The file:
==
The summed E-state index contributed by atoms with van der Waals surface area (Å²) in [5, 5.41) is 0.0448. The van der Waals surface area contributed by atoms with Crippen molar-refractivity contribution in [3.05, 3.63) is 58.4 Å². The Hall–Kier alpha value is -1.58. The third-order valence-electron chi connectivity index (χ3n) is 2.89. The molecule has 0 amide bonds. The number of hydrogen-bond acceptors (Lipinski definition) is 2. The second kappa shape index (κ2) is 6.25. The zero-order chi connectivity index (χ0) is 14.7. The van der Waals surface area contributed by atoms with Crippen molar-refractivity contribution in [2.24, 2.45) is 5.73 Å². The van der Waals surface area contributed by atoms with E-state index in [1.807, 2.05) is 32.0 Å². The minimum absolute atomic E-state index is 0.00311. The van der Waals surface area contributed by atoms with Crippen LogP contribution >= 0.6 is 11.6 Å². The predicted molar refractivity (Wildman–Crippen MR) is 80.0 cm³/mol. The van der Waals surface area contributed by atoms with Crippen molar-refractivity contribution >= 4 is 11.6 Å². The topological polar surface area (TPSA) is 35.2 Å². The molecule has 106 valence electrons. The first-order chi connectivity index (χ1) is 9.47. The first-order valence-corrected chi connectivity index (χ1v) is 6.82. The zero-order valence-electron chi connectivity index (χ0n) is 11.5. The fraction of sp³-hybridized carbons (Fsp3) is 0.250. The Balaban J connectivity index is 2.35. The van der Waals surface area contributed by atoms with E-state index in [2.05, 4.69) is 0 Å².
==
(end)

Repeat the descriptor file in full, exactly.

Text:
The summed E-state index contributed by atoms with van der Waals surface area (Å²) in [5, 5.41) is 0.0448. The van der Waals surface area contributed by atoms with Crippen molar-refractivity contribution in [3.05, 3.63) is 58.4 Å². The Hall–Kier alpha value is -1.58. The third-order valence-electron chi connectivity index (χ3n) is 2.89. The molecule has 0 amide bonds. The number of hydrogen-bond acceptors (Lipinski definition) is 2. The second kappa shape index (κ2) is 6.25. The zero-order chi connectivity index (χ0) is 14.7. The van der Waals surface area contributed by atoms with Crippen molar-refractivity contribution in [2.24, 2.45) is 5.73 Å². The van der Waals surface area contributed by atoms with E-state index in [1.807, 2.05) is 32.0 Å². The minimum absolute atomic E-state index is 0.00311. The van der Waals surface area contributed by atoms with Crippen LogP contribution >= 0.6 is 11.6 Å². The predicted molar refractivity (Wildman–Crippen MR) is 80.0 cm³/mol. The van der Waals surface area contributed by atoms with Crippen molar-refractivity contribution >= 4 is 11.6 Å². The topological polar surface area (TPSA) is 35.2 Å². The molecule has 106 valence electrons. The first-order chi connectivity index (χ1) is 9.47. The first-order valence-corrected chi connectivity index (χ1v) is 6.82. The zero-order valence-electron chi connectivity index (χ0n) is 11.5. The fraction of sp³-hybridized carbons (Fsp3) is 0.250. The Balaban J connectivity index is 2.35. The van der Waals surface area contributed by atoms with E-state index in [2.05, 4.69) is 0 Å².